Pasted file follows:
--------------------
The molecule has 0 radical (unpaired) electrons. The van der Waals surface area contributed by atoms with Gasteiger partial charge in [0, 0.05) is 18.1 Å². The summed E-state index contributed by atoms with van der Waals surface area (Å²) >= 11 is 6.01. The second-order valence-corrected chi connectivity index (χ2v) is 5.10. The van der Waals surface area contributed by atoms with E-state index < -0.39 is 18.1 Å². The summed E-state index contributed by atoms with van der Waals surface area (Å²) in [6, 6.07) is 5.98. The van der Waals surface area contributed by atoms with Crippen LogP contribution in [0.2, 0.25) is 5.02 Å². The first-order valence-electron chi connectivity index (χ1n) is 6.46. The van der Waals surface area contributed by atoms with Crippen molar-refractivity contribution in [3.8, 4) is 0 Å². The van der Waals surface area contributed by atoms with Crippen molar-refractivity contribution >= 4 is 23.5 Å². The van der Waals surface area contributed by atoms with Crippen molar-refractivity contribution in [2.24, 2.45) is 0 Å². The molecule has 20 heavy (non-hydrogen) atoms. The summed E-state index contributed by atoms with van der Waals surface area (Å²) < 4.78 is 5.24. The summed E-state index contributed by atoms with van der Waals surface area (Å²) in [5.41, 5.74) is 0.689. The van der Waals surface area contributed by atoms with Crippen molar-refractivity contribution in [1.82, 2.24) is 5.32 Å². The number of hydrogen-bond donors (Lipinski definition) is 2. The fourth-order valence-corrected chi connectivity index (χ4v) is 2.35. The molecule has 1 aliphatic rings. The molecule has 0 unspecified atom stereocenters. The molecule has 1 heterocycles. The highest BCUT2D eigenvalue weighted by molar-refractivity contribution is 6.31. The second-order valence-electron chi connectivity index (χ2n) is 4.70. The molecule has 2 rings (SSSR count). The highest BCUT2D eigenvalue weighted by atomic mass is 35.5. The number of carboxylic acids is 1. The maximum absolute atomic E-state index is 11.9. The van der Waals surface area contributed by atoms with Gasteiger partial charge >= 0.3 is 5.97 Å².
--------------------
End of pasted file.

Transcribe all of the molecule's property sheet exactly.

The molecule has 0 radical (unpaired) electrons. The van der Waals surface area contributed by atoms with Gasteiger partial charge in [0, 0.05) is 18.1 Å². The summed E-state index contributed by atoms with van der Waals surface area (Å²) >= 11 is 6.01. The second-order valence-corrected chi connectivity index (χ2v) is 5.10. The van der Waals surface area contributed by atoms with E-state index < -0.39 is 18.1 Å². The summed E-state index contributed by atoms with van der Waals surface area (Å²) in [6, 6.07) is 5.98. The van der Waals surface area contributed by atoms with Crippen LogP contribution in [0.2, 0.25) is 5.02 Å². The first-order valence-electron chi connectivity index (χ1n) is 6.46. The van der Waals surface area contributed by atoms with Crippen molar-refractivity contribution in [3.8, 4) is 0 Å². The van der Waals surface area contributed by atoms with Crippen molar-refractivity contribution >= 4 is 23.5 Å². The van der Waals surface area contributed by atoms with Crippen molar-refractivity contribution in [2.24, 2.45) is 0 Å². The molecule has 20 heavy (non-hydrogen) atoms. The summed E-state index contributed by atoms with van der Waals surface area (Å²) < 4.78 is 5.24. The summed E-state index contributed by atoms with van der Waals surface area (Å²) in [5.41, 5.74) is 0.689. The van der Waals surface area contributed by atoms with Crippen molar-refractivity contribution in [1.82, 2.24) is 5.32 Å². The number of hydrogen-bond donors (Lipinski definition) is 2. The fourth-order valence-corrected chi connectivity index (χ4v) is 2.35. The molecule has 1 aliphatic rings. The molecule has 0 unspecified atom stereocenters. The molecule has 1 heterocycles. The highest BCUT2D eigenvalue weighted by molar-refractivity contribution is 6.31. The second-order valence-electron chi connectivity index (χ2n) is 4.70. The molecule has 2 rings (SSSR count). The highest BCUT2D eigenvalue weighted by atomic mass is 35.5. The number of carboxylic acids is 1. The maximum absolute atomic E-state index is 11.9. The van der Waals surface area contributed by atoms with Gasteiger partial charge >= 0.3 is 5.97 Å².